First Friday in Old City, 2006

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The first essay I ever published was on Philadelphia’s first First Friday, a monthly arts event that celebrates its 30th anniversary this week.

In many ways, it was a new start for the city, and for myself. First Fridays in Old City helped spawn a sense of community and growth in the city’s arts and culture scene, which are now much more widely dispersed.

The winter of 1994 was icy. I was a senior English major at Temple University, and had recently ventured out of my parents’ house to share a trinity in South Philadelphia. I had a job at Temple’s Institute on Disabilities, but continued to shuttle back and forth to Northeast Philly to pick up weekend shifts at a popular corner store named Joe’s Deli, where I had worked in high school.

During that cold winter, and that hectic time in my life, the experience of an evening hopping through galleries and meeting other creative people was striking.

I decided I had to write about it, specifically for The Inquirer’s Sunday magazine, which was an all-color, full-blown print product. The magazine’s “Upfront” section featured occasional first-person essays, which I always looked forward to reading. I had made a study of my favorites, sketching diagrams and taking notes with an eye toward submitting my own one day.

I don’t remember any of those articles now, but I do remember being struck by the voices in them. I could hear flinty, funny, sad, strange, sweet — sometimes all in one essay!

I remember writing my First Friday piece and mailing it into The Inquirer with a self-addressed stamped envelope. Very soon, a few weeks later, I got a response.

The acceptance letter was bare bones: “Thank you for submitting your essay, we would like to publish it.”

One sentence — that was it.

I almost didn’t believe it. I told my mom and dad, and a few people I worked with at Temple. They were all excited for me. “Congratulations, you got published blindly over the transom,” my friend Larry Pace said. (I found out later that’s a phrase used when an unsolicited article gets published.)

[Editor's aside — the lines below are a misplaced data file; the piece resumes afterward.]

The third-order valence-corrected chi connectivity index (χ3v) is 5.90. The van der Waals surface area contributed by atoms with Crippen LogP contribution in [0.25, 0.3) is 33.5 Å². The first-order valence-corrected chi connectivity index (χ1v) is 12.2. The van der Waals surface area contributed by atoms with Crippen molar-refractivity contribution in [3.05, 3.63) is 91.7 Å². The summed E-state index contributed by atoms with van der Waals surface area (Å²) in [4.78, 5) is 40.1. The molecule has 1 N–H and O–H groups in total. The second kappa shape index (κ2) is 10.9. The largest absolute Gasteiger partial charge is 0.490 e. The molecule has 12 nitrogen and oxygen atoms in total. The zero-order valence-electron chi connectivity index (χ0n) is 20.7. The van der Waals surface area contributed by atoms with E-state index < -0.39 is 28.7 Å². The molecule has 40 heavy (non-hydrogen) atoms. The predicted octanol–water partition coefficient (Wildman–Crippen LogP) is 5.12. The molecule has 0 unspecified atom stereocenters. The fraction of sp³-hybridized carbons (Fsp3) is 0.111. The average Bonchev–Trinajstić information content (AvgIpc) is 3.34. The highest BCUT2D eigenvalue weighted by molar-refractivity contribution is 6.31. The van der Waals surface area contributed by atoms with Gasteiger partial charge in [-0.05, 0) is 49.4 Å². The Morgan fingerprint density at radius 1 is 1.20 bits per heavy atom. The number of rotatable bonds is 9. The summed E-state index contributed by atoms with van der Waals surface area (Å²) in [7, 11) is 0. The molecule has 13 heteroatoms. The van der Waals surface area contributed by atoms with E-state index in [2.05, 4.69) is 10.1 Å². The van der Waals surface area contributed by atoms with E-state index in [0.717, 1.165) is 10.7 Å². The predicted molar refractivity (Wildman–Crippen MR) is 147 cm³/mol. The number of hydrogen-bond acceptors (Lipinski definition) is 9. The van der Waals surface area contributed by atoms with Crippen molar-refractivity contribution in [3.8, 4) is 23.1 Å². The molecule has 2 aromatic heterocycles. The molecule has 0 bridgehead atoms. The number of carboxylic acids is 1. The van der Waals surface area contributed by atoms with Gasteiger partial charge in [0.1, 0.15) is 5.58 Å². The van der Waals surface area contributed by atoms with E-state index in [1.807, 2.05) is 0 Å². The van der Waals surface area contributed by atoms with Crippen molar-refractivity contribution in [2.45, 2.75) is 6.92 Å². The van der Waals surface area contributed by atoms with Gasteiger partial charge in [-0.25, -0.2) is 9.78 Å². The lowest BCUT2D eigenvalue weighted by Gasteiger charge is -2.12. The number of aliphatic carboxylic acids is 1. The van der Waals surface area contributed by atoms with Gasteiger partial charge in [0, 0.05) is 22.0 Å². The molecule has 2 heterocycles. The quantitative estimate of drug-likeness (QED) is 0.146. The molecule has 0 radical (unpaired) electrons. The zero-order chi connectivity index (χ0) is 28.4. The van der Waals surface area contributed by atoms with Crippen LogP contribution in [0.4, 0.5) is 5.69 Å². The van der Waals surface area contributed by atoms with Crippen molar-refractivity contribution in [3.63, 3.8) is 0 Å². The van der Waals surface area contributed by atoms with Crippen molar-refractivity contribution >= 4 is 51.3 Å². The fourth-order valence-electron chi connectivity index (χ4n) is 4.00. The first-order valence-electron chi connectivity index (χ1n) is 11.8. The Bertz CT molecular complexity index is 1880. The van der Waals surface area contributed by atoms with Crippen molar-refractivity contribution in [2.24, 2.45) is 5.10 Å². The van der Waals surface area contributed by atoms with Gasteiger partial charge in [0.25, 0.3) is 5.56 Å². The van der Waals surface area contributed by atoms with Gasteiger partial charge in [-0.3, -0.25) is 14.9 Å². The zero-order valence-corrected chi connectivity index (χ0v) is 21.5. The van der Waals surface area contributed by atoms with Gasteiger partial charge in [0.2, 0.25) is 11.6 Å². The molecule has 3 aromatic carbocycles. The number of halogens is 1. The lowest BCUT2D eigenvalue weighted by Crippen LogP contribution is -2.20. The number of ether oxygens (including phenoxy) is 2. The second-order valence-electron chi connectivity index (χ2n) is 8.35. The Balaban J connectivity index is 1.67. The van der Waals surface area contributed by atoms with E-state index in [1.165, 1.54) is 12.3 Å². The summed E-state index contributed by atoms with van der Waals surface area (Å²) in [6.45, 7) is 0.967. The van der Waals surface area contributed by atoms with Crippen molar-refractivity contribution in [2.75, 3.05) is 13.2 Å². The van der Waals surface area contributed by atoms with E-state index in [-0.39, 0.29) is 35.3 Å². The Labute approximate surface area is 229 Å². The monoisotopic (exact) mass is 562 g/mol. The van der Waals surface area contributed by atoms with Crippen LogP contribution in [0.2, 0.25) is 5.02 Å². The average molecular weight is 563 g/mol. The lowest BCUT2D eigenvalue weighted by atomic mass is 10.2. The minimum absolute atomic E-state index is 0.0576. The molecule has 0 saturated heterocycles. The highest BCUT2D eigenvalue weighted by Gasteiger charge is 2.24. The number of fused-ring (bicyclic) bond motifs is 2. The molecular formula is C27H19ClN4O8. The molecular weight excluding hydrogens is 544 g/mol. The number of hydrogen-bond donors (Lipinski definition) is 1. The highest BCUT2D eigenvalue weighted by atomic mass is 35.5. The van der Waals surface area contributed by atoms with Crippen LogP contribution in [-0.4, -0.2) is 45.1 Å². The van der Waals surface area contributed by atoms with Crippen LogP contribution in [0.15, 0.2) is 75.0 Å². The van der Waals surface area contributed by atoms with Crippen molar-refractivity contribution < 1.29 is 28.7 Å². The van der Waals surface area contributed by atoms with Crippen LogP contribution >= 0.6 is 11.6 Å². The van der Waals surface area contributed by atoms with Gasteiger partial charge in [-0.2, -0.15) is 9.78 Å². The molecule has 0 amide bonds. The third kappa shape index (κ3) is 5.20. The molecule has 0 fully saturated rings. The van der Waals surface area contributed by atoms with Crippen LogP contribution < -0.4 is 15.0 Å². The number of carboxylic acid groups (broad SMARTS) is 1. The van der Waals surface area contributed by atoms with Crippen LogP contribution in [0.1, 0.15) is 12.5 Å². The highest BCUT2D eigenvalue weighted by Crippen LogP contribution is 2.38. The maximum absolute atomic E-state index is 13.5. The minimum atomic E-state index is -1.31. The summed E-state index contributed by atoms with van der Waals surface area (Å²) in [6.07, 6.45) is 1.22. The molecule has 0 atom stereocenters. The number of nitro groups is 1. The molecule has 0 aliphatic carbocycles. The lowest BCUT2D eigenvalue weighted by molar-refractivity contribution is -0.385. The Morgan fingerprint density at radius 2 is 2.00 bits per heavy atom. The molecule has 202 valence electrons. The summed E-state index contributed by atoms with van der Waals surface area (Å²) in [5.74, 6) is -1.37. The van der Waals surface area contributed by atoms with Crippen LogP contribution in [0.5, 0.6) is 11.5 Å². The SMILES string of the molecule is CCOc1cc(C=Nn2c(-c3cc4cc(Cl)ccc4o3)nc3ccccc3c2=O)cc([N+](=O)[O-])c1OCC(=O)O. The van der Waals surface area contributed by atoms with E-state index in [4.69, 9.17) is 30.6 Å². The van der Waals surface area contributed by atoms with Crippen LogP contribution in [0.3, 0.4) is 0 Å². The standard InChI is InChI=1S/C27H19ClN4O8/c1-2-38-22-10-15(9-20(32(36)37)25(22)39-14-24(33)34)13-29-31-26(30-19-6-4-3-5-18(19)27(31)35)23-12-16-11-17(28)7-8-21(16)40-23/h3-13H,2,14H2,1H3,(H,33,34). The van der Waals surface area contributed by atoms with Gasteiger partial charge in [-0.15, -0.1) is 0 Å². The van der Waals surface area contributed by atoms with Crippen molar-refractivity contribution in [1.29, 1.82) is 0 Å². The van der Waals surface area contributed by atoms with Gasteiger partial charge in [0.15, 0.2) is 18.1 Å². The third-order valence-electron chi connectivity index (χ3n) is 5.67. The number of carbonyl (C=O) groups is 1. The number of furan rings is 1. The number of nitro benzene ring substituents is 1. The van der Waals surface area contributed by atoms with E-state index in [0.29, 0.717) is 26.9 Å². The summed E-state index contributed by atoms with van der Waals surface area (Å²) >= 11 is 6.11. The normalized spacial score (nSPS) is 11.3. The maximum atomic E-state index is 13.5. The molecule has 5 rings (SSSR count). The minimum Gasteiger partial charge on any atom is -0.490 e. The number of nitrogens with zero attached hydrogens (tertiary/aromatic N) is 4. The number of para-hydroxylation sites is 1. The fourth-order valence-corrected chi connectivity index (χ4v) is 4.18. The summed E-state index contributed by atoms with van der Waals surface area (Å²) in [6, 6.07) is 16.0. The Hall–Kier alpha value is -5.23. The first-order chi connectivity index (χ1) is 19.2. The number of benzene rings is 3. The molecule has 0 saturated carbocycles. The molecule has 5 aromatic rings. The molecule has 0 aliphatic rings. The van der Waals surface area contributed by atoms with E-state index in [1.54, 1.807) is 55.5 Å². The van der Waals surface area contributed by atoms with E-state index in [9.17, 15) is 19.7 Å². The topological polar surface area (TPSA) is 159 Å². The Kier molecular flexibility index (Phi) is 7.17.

On the day the piece came out, I was working my shift at Joe’s. Five stacked bundles of the Sunday paper sat in the deli, but I didn’t tell anyone about it.

It hit hardest when Joe himself stopped by the store that day. It was a Sunday, his day off, but I remember that we talked, because when it came time to tell him about my article, my mind and body were just spinning.

To paint the picture, Joe’s default setting was to yell. For example, if you were making an Italian hoagie too slowly or too carefully, he’d slap you on the back of the head and shout: “C’mon Picasso! What the hell are you doing? You’re not painting the Sistine Chapel; you’re making a sandwich.” Everybody loved Joe and he loved us, but he could blow his top for any or no reason at all.

One part of me wanted to tell everyone that day, but I felt that I would be laughed at or ridiculed. I chickened out. It’s a familiar story. Now that I had gone to college, Did I think I was better than everyone else? Of course I didn’t. I just felt strongly it was a good idea to not talk about it.

In two more years, I would leave Philadelphia to start a creative writing program at Brooklyn College. It would take me years before I could process and grapple with such feelings.

Now I see that writing the piece and going out to First Fridays were both the start of lines out to another life.

The author and friend Ted Casterline at a First Friday art opening in Old City, circa 1994 Credit: Courtesy Thomas Devaney

It’s a story echoed by some others who were making the rounds in Old City. The events not only made the city more vibrant, they brought people together. I made one new friend Ted Casterline, who went to Tyler School of Art. He was part of the Vox Populi collective gallery, where I would end up spending a lot of time. And we have been friends ever since.

I never loved the title the paper gave my essay: “I Like to Watch.” My own title for the piece was “Gallery Going.”

Rereading it now (which you can do here), I still don’t fully believe it, but I also cherish it. I am grateful that a part of my own new beginnings overlapped with a part of the city discovering itself, a part that continues to thrive.

Thomas Devaney is the author of Getting to Philadelphia and writer/co-director of the film Bicentennial City. He teaches creative writing at Haverford College and also works at Drexel’s Lindy Institute...